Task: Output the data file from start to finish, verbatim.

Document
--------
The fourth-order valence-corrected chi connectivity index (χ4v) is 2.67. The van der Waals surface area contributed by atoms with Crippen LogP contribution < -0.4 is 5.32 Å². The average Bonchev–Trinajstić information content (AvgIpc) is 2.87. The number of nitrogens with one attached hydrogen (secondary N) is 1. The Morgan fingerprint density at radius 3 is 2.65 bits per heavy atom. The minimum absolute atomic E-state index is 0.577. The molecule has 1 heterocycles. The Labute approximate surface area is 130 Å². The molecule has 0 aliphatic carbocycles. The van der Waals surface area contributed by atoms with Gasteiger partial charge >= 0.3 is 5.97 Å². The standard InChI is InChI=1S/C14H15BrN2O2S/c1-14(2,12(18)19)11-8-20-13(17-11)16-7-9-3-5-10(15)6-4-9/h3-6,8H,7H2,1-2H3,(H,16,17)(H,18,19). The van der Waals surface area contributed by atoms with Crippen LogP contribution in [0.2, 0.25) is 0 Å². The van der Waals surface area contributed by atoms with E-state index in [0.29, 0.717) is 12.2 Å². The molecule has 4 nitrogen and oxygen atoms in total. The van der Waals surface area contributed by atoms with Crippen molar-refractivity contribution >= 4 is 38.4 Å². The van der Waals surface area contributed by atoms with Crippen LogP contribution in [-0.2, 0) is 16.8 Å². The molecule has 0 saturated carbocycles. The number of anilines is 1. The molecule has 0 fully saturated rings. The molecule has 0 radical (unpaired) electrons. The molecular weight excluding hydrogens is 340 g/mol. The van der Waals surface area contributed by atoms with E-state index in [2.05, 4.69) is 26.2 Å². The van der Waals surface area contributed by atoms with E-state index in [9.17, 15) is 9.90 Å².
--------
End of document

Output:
The fourth-order valence-corrected chi connectivity index (χ4v) is 2.67. The van der Waals surface area contributed by atoms with Crippen LogP contribution < -0.4 is 5.32 Å². The average Bonchev–Trinajstić information content (AvgIpc) is 2.87. The number of nitrogens with one attached hydrogen (secondary N) is 1. The Morgan fingerprint density at radius 3 is 2.65 bits per heavy atom. The minimum absolute atomic E-state index is 0.577. The molecule has 1 heterocycles. The Labute approximate surface area is 130 Å². The molecule has 0 aliphatic carbocycles. The van der Waals surface area contributed by atoms with Gasteiger partial charge >= 0.3 is 5.97 Å². The standard InChI is InChI=1S/C14H15BrN2O2S/c1-14(2,12(18)19)11-8-20-13(17-11)16-7-9-3-5-10(15)6-4-9/h3-6,8H,7H2,1-2H3,(H,16,17)(H,18,19). The van der Waals surface area contributed by atoms with Crippen LogP contribution in [0.2, 0.25) is 0 Å². The van der Waals surface area contributed by atoms with E-state index in [0.29, 0.717) is 12.2 Å². The molecule has 4 nitrogen and oxygen atoms in total. The van der Waals surface area contributed by atoms with Crippen molar-refractivity contribution >= 4 is 38.4 Å². The van der Waals surface area contributed by atoms with Crippen LogP contribution in [-0.2, 0) is 16.8 Å². The molecule has 0 saturated carbocycles. The number of anilines is 1. The molecule has 0 fully saturated rings. The molecule has 0 radical (unpaired) electrons. The molecular weight excluding hydrogens is 340 g/mol. The van der Waals surface area contributed by atoms with E-state index in [2.05, 4.69) is 26.2 Å². The van der Waals surface area contributed by atoms with E-state index in [9.17, 15) is 9.90 Å².